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h. Bloody times

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urban history

Bloody times

Salzburg during the World Wars

During the First World War Austria lost 6.000 of its 49.000 soldiers - a very big loss for such a small country. At that time Salzburg had a population of 20.000. Georg Trakl who was born in Salzburg, became one of the leading expressionist poets in the German-speaking regions. He had a traumatic childhood, took refuge in alcohol and drugs and ended his teenage life when he became a voluntary paramedic in a hospital in Krakow.

The population was starving again. Towards the end of the war there were rebellions and lootings in the city of Salzburg.

With the founding of the new Republic Salzburg was now part of the state German Austria. Only very few were convinced that this remnants of a monarchy, which had once been so gigantic, would be capable of surviving. In an unofficial referendum in 1921 not even 1% of those entitled to vote voted against an accession with Germany.

Still the people of Salzburg did not lose the courage and continued some projects. The Salzburg festivals, which were mentioned in an earlier chapter, are a symbol for a new upswing. The Christian social governor Dr. Franz Rehrl had given his best efforts to guarantee the positive development of the festivals. The festivals are the foundation for the mass tourism in Salzburg today.

Further the construction of the Hochalpenstraße, the Gaisbergstraße and the Alpenstraße began. The planning of the Tauernkraftwerke and the Fuscher Bärenwerk sent out a sign of modernity.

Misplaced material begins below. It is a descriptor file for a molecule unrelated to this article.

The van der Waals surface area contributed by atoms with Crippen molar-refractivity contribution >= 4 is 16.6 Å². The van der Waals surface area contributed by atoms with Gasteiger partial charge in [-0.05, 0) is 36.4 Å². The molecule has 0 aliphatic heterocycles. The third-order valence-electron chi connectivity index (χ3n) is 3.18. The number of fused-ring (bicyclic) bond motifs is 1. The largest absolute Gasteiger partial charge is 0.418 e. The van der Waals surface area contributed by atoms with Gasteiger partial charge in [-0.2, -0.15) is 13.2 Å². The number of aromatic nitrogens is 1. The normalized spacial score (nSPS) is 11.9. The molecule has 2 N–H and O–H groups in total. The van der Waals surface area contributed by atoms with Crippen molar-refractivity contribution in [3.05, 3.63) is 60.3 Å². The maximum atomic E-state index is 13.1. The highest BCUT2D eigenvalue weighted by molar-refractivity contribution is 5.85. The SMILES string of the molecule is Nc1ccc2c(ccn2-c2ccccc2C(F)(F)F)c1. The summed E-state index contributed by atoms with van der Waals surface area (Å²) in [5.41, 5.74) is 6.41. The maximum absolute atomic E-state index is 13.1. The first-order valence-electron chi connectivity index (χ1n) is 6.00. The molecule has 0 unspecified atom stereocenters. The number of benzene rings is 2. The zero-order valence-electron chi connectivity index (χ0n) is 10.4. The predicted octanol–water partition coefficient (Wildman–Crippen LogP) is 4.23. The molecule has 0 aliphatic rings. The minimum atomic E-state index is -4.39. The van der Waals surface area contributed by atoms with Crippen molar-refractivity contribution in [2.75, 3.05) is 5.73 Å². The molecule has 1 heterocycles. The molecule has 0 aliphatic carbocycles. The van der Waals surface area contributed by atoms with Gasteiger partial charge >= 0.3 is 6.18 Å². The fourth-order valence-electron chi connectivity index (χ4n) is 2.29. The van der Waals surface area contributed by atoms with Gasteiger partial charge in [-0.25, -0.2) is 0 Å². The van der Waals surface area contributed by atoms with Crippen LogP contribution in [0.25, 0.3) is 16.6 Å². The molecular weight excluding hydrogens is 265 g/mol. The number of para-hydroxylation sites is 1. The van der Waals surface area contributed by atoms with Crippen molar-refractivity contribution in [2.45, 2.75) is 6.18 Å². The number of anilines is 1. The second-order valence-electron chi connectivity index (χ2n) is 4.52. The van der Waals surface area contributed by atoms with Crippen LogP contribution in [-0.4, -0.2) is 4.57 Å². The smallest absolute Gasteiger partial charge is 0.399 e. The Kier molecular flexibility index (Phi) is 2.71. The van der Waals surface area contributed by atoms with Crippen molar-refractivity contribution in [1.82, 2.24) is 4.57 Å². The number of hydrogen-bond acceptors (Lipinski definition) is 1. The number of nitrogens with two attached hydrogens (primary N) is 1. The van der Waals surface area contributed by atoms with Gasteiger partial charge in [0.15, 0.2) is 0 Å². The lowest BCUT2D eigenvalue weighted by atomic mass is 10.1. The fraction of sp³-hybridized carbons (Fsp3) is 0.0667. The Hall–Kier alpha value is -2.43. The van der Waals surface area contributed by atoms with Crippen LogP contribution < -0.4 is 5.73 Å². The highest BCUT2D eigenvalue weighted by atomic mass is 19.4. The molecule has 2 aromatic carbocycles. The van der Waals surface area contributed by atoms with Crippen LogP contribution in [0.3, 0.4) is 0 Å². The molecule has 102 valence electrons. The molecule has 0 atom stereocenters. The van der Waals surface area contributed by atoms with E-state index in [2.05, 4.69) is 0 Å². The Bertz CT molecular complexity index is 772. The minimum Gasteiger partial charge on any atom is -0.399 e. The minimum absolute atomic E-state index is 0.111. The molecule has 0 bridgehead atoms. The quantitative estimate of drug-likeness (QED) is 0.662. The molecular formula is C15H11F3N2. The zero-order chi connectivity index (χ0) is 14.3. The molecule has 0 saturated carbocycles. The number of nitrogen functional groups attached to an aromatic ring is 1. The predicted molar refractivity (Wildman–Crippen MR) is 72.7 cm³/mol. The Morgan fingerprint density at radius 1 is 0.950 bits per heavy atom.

Despite the political turmoil and the introduction of the “Ständestaat” Salzburg performed quite well. Especially the tourism took a special position in and around Salzburg.

From 1938 the National Socialism influenced the city development negatively. The National Socialists tried to shape Salzburg according to their own values and ideas; e.g. they wanted to create a “Gauforum” in the Kapuzinerberg. The Staatsbrücke was re-erected and the Castle Klessheim, which served as reception building for international state guests, was furnished with a new driveway.  The proximity to Obersalzburg was reason enough why many NS members took estates and houses. That way they could own an object befitting their social status. Salzburg was ought to develop to a “Mustergau”. The rest of the story is known.

In 1944/45 there were 16 bombings against Salzburg. One bullet even hit the dome of the Cathedral. This part of history ended on the 4th of May in 1945 when Salzburg was without fighting handed over to the US Army. 


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